With the fissure complete, it is much easier to have a complete view of the lower lobe pulmonary artery. Preferably a large window is created between the artery and the lower lobe bronchus where the entire lower lobe basilar and superior segment branches are encircled with a vessel loop and divided with a vascular stapler from the anterior arm 1 (Figure 4). Otherwise, if the visualization is incomplete or in case of a high take off of the superior segment branch (A6), the vessels can be divided individually.
    Figure 4 Basilar and superior segment branches of the pulmonary artery divided with a white load stapler from the anterior port site. PA, pulmonary artery.
  • Step 6. Isolation and division of IPV.
    Next, superior and anterior retraction exposes the IPV. This is encircled and divided with another vascular stapler from arm 1 (Figure 5).
    Figure 5 The IPV dissected circumferentially and taken with a vascular stapler. IPV, inferior pulmonary vein.
  • Step 7. Isolation and division of lower lobe bronchus.
    At this point, further dissection of the level 11L and 12 L lymph nodes exposes well the lower lobe bronchus. I find it helpful to lift he lower lobe away from the pericardium and descending aorta, with easy passage of a green or black load stapler across the lower lobe bronchus from arm 1 (Figure 6). In cases where there is concern about margins or airway invasion, the airway can be transected and oversewn with absorbable suture in running or interrupted fashion
    Figure 6 Using a black load stapler to transect the lower lobe bronchus.
  • Step 8. Dissection of superior mediastinum AP window (5L, 6L).
    At this point with the lobectomy specimen aside, the nodal dissection is completed in the superior mediastinum and Aorta pulmonary window.
  • Step 9. Specimen extraction and undocking.
    The specimen can be placed in an endo catch bag and retrieved though an extended arm 1 port site. The final hilar dissection and structures can be visualized and inspected (Figure 7).
    Figure 7 Final inspection of the pulmonary hilum and divided bronchovascular structures.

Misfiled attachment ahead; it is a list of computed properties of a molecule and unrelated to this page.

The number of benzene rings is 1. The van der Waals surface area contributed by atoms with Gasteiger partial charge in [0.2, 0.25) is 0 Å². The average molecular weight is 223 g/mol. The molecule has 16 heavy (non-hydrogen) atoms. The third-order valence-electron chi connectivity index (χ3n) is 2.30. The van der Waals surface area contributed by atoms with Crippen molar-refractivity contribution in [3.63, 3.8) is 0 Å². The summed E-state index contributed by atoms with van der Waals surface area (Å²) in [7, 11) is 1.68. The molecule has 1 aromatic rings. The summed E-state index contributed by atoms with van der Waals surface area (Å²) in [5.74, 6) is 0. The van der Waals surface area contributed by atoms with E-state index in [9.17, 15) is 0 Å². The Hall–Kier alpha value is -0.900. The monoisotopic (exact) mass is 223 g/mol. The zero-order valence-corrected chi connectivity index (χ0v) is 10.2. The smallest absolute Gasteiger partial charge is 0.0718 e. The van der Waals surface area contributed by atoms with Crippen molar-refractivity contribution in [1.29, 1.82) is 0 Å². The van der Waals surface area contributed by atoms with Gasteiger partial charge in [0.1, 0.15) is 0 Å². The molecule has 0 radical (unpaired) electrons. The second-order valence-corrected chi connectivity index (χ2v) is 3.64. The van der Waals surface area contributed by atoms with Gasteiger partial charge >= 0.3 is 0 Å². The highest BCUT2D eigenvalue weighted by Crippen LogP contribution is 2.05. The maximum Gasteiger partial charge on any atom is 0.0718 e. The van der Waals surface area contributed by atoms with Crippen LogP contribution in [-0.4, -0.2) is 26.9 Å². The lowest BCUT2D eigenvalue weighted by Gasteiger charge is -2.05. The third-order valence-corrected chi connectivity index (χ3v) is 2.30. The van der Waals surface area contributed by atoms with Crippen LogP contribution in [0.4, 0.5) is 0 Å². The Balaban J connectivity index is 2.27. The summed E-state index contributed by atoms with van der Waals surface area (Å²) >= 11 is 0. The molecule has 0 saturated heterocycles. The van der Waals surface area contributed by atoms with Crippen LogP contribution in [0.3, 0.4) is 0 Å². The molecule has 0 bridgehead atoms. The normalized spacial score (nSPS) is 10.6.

Robotic assisted lobectomy is feasible and safe (2). The left lower lobectomy approached by RATS is feasible and it is an ideal operation to master during the robotic learning curve (3). However, the benefits of robotic surgery over well-established VATS technique are controversial in terms of length of stay, blood loss and recovery (4). Even with these findings, thoracic surgeons are slowly adapting to (RATS) due to improved dexterity, visualization and the ability to progress into more complex resections (1). Left lower lobectomy presents an opportunity for beginning robotic thoracic surgeons to master robotic lung resection, given lesser degree of anatomic variation, and dissection. Robotic lobectomy techniques are now well established and are becoming an important tool for thoracic surgeon looking to expand their armamentarium for pulmonary resection. The ability to do a completely portal technique, with CO2 insufflation and articulating instrument allows for meticulous dissection and optimal visualization which can make a difference in cases of complex resections (5). The big question is whether RATS is superior to VATS as an approach for minimally invasive lung resection in particular, for a straight forward left lower lobectomy. Despite the lack of randomized clinical trials, it has been suggested that some of the advantages of the robotic platform include the superior three-dimensional perspective, magnification, and instrument articulation (6). These benefits can make a difference in the successful completion of a complex resection, or in avoiding a conversion to open thoracotomy due to lack of progress during the dissection. In a recent meta-analysis, Ma and colleagues performed a comprehensive literature review of reported studies totalling 11,247 patients comparing VATS and RATS for lung cancer resection (7). The study reported that RATS had a lower blood loss, conversion rate, length of stay and complications, and more harvested lymph nodes compared to VATS, but at a higher cost of care (7). However, in a national database study in the United States, Alwatari and colleagues found an increasing adoption of RATS utilization over time compared to VATS, but with no significant difference in length of stay or complications, but higher costs were associated with the robotic approach (8). Over time, large cohort propensity matched studies or randomized trials will hopefully answer the question of benefit and cost effectiveness of a robotic approach. Until then, it has become an essential tool for lung cancer treatment in our practice.